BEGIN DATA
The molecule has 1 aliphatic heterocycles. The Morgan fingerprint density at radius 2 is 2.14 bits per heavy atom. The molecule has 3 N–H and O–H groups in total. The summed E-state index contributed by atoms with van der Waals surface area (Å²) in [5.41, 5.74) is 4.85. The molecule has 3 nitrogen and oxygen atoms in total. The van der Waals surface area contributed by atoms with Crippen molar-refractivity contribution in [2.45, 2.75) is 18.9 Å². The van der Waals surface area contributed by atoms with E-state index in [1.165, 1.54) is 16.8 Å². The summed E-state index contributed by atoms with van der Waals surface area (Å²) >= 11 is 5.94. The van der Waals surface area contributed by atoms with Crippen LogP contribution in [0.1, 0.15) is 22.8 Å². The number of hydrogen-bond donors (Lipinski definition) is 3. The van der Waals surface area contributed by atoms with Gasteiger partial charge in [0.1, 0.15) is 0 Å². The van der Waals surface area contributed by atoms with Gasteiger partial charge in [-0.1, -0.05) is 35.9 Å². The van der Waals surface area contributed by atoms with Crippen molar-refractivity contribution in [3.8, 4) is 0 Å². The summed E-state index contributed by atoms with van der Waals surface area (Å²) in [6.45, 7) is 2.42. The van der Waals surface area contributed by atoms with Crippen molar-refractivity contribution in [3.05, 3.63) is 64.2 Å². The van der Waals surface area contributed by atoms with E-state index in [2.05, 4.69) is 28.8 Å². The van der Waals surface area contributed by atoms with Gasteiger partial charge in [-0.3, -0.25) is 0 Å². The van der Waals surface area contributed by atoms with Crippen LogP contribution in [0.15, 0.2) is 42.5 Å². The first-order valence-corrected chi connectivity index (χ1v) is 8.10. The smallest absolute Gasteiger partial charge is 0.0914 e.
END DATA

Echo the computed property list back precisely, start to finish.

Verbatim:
The molecule has 1 aliphatic heterocycles. The Morgan fingerprint density at radius 2 is 2.14 bits per heavy atom. The molecule has 3 N–H and O–H groups in total. The summed E-state index contributed by atoms with van der Waals surface area (Å²) in [5.41, 5.74) is 4.85. The molecule has 3 nitrogen and oxygen atoms in total. The van der Waals surface area contributed by atoms with Crippen molar-refractivity contribution in [2.45, 2.75) is 18.9 Å². The van der Waals surface area contributed by atoms with E-state index in [1.165, 1.54) is 16.8 Å². The summed E-state index contributed by atoms with van der Waals surface area (Å²) >= 11 is 5.94. The van der Waals surface area contributed by atoms with Crippen LogP contribution in [0.1, 0.15) is 22.8 Å². The number of hydrogen-bond donors (Lipinski definition) is 3. The van der Waals surface area contributed by atoms with Gasteiger partial charge in [0.1, 0.15) is 0 Å². The van der Waals surface area contributed by atoms with Gasteiger partial charge in [-0.1, -0.05) is 35.9 Å². The van der Waals surface area contributed by atoms with Crippen molar-refractivity contribution in [3.8, 4) is 0 Å². The summed E-state index contributed by atoms with van der Waals surface area (Å²) in [6.45, 7) is 2.42. The van der Waals surface area contributed by atoms with Crippen molar-refractivity contribution in [3.05, 3.63) is 64.2 Å². The van der Waals surface area contributed by atoms with E-state index in [2.05, 4.69) is 28.8 Å². The van der Waals surface area contributed by atoms with Gasteiger partial charge in [-0.3, -0.25) is 0 Å². The van der Waals surface area contributed by atoms with Crippen LogP contribution in [0.15, 0.2) is 42.5 Å². The first-order valence-corrected chi connectivity index (χ1v) is 8.10. The smallest absolute Gasteiger partial charge is 0.0914 e.